A saliva test that diagnoses mouth and throat cancer caused by HPV could save thousands of lives each year, a study suggests.
Scientists at Duke University in North Carolina discovered the test was 80 per cent accurate at spotting the killer diseases.
Doctors say it is able to detect the cancers early on, giving patients much higher hopes of surviving their battle.
Before it can be used in hospitals around the world, further trials will be needed to confirm the technology works.
But the researchers are hopeful, claiming the cheaper test – which gives results in as little as 10 minutes – has significant ‘potential’.
Mouth and throat cancer are often not diagnosed until they become advanced, partly because their location makes them difficult to see during routine clinical exams (stock)
Rates of oral cancers are soaring in the Western world, with the number of patients diagnosed in the UK having doubled in a generation.
US doctors have also seen a similar spike in the diseases, which can be caused by human papilloma virus (HPV).
The infection – spread through oral sex, as well as anal and vaginal intercourse – is thought to cause around 70 per cent of all cases.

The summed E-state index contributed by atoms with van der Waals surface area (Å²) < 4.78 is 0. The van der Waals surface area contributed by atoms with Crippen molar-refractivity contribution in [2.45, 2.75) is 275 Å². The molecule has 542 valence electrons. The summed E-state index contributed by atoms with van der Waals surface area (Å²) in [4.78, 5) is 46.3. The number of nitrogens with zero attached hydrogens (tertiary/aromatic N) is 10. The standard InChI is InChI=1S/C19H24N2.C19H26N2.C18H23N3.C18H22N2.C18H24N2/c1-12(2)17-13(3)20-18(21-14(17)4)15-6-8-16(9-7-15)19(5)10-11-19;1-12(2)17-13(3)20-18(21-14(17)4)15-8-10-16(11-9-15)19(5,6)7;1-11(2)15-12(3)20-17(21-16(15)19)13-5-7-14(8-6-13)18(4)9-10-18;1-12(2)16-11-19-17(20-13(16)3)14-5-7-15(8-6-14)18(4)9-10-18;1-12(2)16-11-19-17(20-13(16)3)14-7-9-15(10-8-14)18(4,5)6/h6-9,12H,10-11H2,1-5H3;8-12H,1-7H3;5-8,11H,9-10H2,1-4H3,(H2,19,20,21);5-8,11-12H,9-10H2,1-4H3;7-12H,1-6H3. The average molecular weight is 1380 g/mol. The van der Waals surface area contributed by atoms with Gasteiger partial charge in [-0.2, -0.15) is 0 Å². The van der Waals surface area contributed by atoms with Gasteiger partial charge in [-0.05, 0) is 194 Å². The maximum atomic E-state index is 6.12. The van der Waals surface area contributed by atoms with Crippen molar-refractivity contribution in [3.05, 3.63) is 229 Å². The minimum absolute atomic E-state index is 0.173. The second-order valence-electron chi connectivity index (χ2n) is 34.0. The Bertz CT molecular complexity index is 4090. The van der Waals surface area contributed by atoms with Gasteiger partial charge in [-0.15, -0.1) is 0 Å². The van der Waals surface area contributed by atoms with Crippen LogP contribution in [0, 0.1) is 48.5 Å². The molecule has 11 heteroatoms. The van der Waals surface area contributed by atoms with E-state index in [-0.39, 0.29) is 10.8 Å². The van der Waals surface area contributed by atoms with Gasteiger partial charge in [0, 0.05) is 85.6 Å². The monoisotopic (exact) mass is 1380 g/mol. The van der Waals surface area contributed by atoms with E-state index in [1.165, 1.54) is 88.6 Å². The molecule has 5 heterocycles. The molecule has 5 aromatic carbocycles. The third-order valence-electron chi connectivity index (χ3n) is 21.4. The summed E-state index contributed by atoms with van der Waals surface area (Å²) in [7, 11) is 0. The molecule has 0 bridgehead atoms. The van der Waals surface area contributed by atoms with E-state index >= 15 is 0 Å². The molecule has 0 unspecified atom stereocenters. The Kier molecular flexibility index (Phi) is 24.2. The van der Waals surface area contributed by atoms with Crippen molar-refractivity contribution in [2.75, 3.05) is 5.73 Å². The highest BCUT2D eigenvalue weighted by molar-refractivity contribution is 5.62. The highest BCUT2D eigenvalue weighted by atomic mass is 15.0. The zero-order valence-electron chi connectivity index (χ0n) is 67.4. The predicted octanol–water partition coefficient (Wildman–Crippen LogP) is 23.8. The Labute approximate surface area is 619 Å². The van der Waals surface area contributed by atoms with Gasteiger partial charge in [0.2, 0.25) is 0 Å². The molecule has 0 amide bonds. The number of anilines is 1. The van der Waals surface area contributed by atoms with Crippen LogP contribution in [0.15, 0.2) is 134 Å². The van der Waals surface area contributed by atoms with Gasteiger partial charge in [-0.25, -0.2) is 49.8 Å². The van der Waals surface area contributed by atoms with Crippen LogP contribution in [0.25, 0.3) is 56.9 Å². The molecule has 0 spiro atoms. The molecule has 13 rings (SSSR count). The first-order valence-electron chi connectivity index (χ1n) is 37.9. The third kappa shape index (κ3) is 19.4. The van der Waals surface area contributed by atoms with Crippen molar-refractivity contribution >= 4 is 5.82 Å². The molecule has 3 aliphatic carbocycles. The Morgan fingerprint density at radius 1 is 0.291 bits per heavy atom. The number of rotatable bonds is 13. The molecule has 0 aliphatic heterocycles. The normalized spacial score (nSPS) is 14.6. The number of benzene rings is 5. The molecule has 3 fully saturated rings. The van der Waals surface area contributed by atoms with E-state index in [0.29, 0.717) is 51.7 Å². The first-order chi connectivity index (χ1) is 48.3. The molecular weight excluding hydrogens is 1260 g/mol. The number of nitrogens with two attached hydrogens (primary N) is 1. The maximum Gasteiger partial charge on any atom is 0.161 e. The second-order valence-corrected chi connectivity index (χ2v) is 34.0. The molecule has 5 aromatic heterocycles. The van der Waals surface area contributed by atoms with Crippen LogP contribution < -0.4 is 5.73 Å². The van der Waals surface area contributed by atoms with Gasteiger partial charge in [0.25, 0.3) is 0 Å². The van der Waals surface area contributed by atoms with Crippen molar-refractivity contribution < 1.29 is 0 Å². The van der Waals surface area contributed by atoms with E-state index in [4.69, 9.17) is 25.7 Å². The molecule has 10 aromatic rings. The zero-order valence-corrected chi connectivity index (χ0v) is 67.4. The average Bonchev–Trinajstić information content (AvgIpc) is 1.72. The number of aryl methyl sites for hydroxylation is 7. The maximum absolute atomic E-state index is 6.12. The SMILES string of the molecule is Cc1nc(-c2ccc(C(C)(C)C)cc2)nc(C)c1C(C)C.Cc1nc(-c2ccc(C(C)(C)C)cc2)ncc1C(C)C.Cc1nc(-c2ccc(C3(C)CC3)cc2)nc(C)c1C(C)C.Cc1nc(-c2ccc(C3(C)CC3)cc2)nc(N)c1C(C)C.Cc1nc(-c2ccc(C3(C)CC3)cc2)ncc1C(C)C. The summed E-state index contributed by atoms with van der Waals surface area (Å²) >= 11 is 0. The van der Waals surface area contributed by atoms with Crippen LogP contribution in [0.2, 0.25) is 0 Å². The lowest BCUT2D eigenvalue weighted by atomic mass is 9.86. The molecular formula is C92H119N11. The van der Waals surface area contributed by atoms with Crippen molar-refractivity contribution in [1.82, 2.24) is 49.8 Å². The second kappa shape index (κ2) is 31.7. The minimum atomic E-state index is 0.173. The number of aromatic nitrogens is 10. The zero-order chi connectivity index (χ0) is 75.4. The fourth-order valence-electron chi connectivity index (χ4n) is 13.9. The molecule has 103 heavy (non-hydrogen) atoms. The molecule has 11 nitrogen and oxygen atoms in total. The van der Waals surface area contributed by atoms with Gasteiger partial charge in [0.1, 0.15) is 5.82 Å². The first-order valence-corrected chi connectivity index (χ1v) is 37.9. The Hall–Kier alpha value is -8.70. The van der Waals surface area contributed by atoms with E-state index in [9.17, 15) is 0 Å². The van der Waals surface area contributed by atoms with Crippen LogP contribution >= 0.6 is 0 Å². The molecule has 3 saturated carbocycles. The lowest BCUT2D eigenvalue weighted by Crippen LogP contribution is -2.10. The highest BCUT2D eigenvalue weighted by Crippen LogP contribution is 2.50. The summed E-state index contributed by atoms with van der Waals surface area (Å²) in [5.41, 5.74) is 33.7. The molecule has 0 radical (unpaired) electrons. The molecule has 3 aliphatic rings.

WHAT IS OROPHARYNGEAL CANCER?
The oropharynx is the part of the throat directly behind the mouth.
Symptoms of oropharyngeal cancer include:
- a painless swelling or lump in the neck
- a sore throat or tongue
If you have symptoms, it is important to have them checked by your GP.
They may refer you to a specialist for tests.
These may include a test to examine your throat closely.
The doctor may also take a small sample of tissue (biopsy) to make a diagnosis.
Treatments for oropharyngeal cancer include:
- surgery to remove the cancer
- radiotherapy, which treats the cancer with high energy x-rays
- chemotherapy and targeted therapy, which use drugs to destroy cancer cells.
Your doctor will discuss with you the best treatment for you.
Side effects of treatment depend on your situation and the treatment you have.
You may get a sore or dry mouth and have difficulty eating.
Your hospital team will tell you more about what to expect.
There are lots of things that can help you manage side effects during and after treatment.
Other risk factors include drinking excessive amounts of alcohol over long periods of time and smoking cigarettes.
Professor Tony Jun Huang, study co-author, said there are around 115,000 cases of oropharyngeal cancers each year across the world.
He said it is ‘one of the fastest-rising cancers in Western countries due to increasing HPV-related incidence, especially in younger patients’.
Orophayngeal cancer starts in the oropharynx, the back of the throat which includes the base of the tongue and tonsils.
It sits under the branch of head and neck cancers, which also includes mouth cancer – another type that can be caused by HPV.
Detecting the disease early can boost survival odds from 50 per cent to 90 per cent, according to the NHS.
But patients are often not diagnosed until they become advanced, partly because their location makes them difficult to see during routine clinical exams.
The new test uses a chip developed to isolate tiny micro-particles, known as exosomes, in saliva.